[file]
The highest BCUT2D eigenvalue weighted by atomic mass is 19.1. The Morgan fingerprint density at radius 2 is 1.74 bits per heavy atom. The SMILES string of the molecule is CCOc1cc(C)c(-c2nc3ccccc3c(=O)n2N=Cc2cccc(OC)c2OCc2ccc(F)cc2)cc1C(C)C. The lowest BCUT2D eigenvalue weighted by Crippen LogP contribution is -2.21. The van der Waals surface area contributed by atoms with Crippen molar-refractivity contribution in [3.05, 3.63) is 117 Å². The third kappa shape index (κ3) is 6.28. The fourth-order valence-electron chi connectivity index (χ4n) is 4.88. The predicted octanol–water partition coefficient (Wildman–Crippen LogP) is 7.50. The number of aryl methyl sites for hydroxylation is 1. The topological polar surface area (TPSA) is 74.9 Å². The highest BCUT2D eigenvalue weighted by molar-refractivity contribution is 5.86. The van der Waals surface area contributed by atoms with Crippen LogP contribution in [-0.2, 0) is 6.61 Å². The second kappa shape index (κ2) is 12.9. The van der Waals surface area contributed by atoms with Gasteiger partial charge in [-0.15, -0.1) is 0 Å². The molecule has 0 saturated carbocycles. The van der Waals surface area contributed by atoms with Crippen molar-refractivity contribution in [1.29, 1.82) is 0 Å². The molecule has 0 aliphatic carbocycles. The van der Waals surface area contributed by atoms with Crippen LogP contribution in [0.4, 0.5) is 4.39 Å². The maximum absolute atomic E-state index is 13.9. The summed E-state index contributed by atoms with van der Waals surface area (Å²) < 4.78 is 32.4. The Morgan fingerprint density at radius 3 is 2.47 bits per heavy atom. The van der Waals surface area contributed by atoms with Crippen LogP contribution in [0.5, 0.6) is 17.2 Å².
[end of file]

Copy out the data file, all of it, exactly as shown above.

The highest BCUT2D eigenvalue weighted by atomic mass is 19.1. The Morgan fingerprint density at radius 2 is 1.74 bits per heavy atom. The SMILES string of the molecule is CCOc1cc(C)c(-c2nc3ccccc3c(=O)n2N=Cc2cccc(OC)c2OCc2ccc(F)cc2)cc1C(C)C. The lowest BCUT2D eigenvalue weighted by Crippen LogP contribution is -2.21. The van der Waals surface area contributed by atoms with Crippen molar-refractivity contribution in [3.05, 3.63) is 117 Å². The third kappa shape index (κ3) is 6.28. The fourth-order valence-electron chi connectivity index (χ4n) is 4.88. The predicted octanol–water partition coefficient (Wildman–Crippen LogP) is 7.50. The number of aryl methyl sites for hydroxylation is 1. The topological polar surface area (TPSA) is 74.9 Å². The highest BCUT2D eigenvalue weighted by molar-refractivity contribution is 5.86. The van der Waals surface area contributed by atoms with Crippen LogP contribution in [-0.2, 0) is 6.61 Å². The second kappa shape index (κ2) is 12.9. The van der Waals surface area contributed by atoms with Gasteiger partial charge in [-0.15, -0.1) is 0 Å². The molecule has 0 saturated carbocycles. The van der Waals surface area contributed by atoms with Crippen molar-refractivity contribution in [1.29, 1.82) is 0 Å². The molecule has 0 aliphatic carbocycles. The van der Waals surface area contributed by atoms with Crippen LogP contribution in [0.4, 0.5) is 4.39 Å². The maximum absolute atomic E-state index is 13.9. The summed E-state index contributed by atoms with van der Waals surface area (Å²) < 4.78 is 32.4. The Morgan fingerprint density at radius 3 is 2.47 bits per heavy atom. The van der Waals surface area contributed by atoms with Crippen LogP contribution in [0.5, 0.6) is 17.2 Å².